Smoking is the primary cause of Emphysema which is generally considered under the umbrella of Chronic Obstructive Pulmonary Disease (COPD). When someone has this disease, it gradually damages the air sacs or alveoli in the lungs. You may have the disease for many years before you develop symptoms. Once the air sacs rupture, and deflate then a person can have trouble breathing. There isn’t any way to cure Emphysema once you have it, or reverse the damage but you can find treatments that help alleviate the symptoms. This disease is characterized by increasing breathlessness. -
Halotherapy or salt therapy is said to help to open up the damaged air passages allowing the person with damage caused by smoking to be able to breath a little easier. It’s a possible option to consider whether your symptoms are severe or just the first stages of the disease. If you have Emphysema and are still smoking, the absolute best thing you can do for your health is to quit smoking. Develop a plan of attack on quitting smoking whether it involves the patch, nicotine gum, therapy, or a smoking cessation program.
In general, salt cleanses the respiratory system and speeds up the elimination of toxins. Salt has the following properties:
Loosens excessive mucus and speeds up mucociliary transport
Removes pathogens (ie., airborne pollen)
Reduces IgE level (immune system oversensitivity)
Halotherapy or Salt Therapy for
the relief of Smoking Damage to Lungs
Introduction: Chronic Obstructive Pulmonary Disease (COPD) is characterized by progressive airflow limitation associated dyspnea and impaired quality of life. Halo therapy has been suggested to relieve respiratory discomfort in patients with COPD.
Aim: The aim of this study was to study the effect of halo therapy and isotonic saline inhalation, compared to controls, in COPD patients.
Material and methods: In this pilot cohort study 67 patients with COPD, GOLD stage 3 and 4, were included. Patients were assigned to 3 different groups; group 1 receiving 20 sessions of 45 minutes halo therapy with dry aerosols of salt less than 5 μm over 5 weeks, group 2 inhaling 5 ml isotonic Saline over 5 minutes, 5 weeks, 3 times per day and group 3 as controls. Spirometry, 6 minute walking test, dyspnea-score (MRC) and Quality-of-life (SGRQ) score was investigated at inclusion and at termination of the study.
Results: Group 1 improved walking distance 75 meters (p<0.01), SGRQ -6.66 points (p<0.05) and FEV1 0.4liters (2%), (p>0.05), during the treatment period. Group 2 improved FEV1 0.7 litres (3%) (p<0.05) and walkingdistance 90 metres (p<0.01). There was a drop out of 28% (7/25) in this group due to discomfort. Group 3 reduced MRC 1 point (p<0.05) and FEV1 0.6 litres (2%) (p = 0.051) during the observation period.
Conclusion: Both Halo therapy and saline inhalation improved walking distance and FEV1 in patients. SGRQ improved in patients treated with halo therapy. Halo therapy appeared to be better tolerated than saline therapy.
Scientific Research on Halotherapy as a treatment for Smoking Damage to Lungs
Researchers Krueger and Smith discovered that cigarette smoke slows down the cilia and impairs ability to clear foreign and possibly carcinogenic substances from the lungs. Negative ions counteracted the effects of the smoke. According to Dr. Krueger: "The agent in cigarette smoke that slows down the ciliary beat is not known. Whatever it may be, its action is effectively neutralized by negative ions which raise the ciliary beat, as well in a heavy atmosphere of cigarette smoke as they do in fresh air:"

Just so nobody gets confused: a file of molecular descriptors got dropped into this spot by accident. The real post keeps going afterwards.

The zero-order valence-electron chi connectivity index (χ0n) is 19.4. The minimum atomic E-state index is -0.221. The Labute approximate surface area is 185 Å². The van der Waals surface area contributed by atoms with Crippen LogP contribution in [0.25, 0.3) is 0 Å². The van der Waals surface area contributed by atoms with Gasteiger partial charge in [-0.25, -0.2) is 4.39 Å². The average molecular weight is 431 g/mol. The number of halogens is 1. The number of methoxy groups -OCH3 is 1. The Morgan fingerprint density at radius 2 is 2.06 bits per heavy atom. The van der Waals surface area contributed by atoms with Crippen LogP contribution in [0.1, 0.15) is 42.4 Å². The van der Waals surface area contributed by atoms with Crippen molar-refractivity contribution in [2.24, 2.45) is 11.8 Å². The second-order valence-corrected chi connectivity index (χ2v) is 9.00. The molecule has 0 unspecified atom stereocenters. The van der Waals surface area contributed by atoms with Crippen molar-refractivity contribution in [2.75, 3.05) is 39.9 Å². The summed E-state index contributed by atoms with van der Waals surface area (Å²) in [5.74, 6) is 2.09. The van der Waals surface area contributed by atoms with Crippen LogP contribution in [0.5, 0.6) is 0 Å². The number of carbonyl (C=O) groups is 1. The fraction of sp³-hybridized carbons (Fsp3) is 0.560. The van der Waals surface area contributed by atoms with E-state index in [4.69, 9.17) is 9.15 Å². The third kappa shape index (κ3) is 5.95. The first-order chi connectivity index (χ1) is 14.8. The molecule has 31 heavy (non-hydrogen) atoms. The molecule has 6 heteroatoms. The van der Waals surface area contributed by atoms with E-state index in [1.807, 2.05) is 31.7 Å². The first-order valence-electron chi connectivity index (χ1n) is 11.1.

Vopr Kurortol Fizioter Lech Fiz Kult. 1997 Jul-Aug;(4):19-21.
The use of an artificial microclimate chamber in the treatment of patients with chronic obstructive lung diseases.
Voen Med Zh. 1999 Jun;320(6):34-7, 96.
Halotherapy in the combined treatment of chronic bronchitis patients.
J Aerosol Med. 1995 Fall;8(3):221-32.
Halotherapy for treatment of respiratory diseases.
Effectiveness of Halotherapy of chronic bronchitis patients.
Klin Med (Mosk). 2000;78(12):37-40.
Effects of Halotherapy on free radical oxidation in patients with chronic bronchitis.
Effect of dry sodium chloride aerosol on the respiratory tract of tobacco smokers. A.V. Chervinskaya (St. Petersburg, Russian Federation)
The aim was to study the influence of dry sodium chloride aerosol (DSCA) on the respiratory tract of tobacco smokers. 47 males were examined. They had the productive cough associated with smoking. The results showed 88% of the test group by the end of the inhalation course reported easier and/or decreased cough, changes in the character of sputum, which became lighter and clearer. This compared to 22% of the control group who did not receive the halotherapy. The conclusion noted there was improved local defense mechanisms and resistance of mucous membranes of tobacco smokers owing to decreased colonization activity of pathogenic microgerm.
The full report can be found at Eur Respir J 2006; 28: Suppl. 50, 106s
In 2011 The Salt Cave Company of the United KIngdom was invited by the National Health Service to participate in a pilot project, as part of the Personal Health Budget program, to provide therapy for a COPD sufferer, called Clara Buffong. The NHS paid for her treatment and they monitored her for over a year.
Clara Buffong, who took part in the project and explains:
“The Salt Cave changed my life. Before I visited the Salt Cave I was on lots of antibiotics and steroids, none of which made me feel much better. I was basically confined to my house, and hated to be around people as my breathing was so noisy. However, this has now changed thanks to salt therapy. I know I will never get completely better, but the Salt Cave lets me live again and manage my illness in a way that I can enjoy my life again. When I walk out of the Salt Cave I feel high on life. I call it my heaven on earth. If salt therapy can work for me it can work for anybody, so I urge all COPD sufferers to give it a go”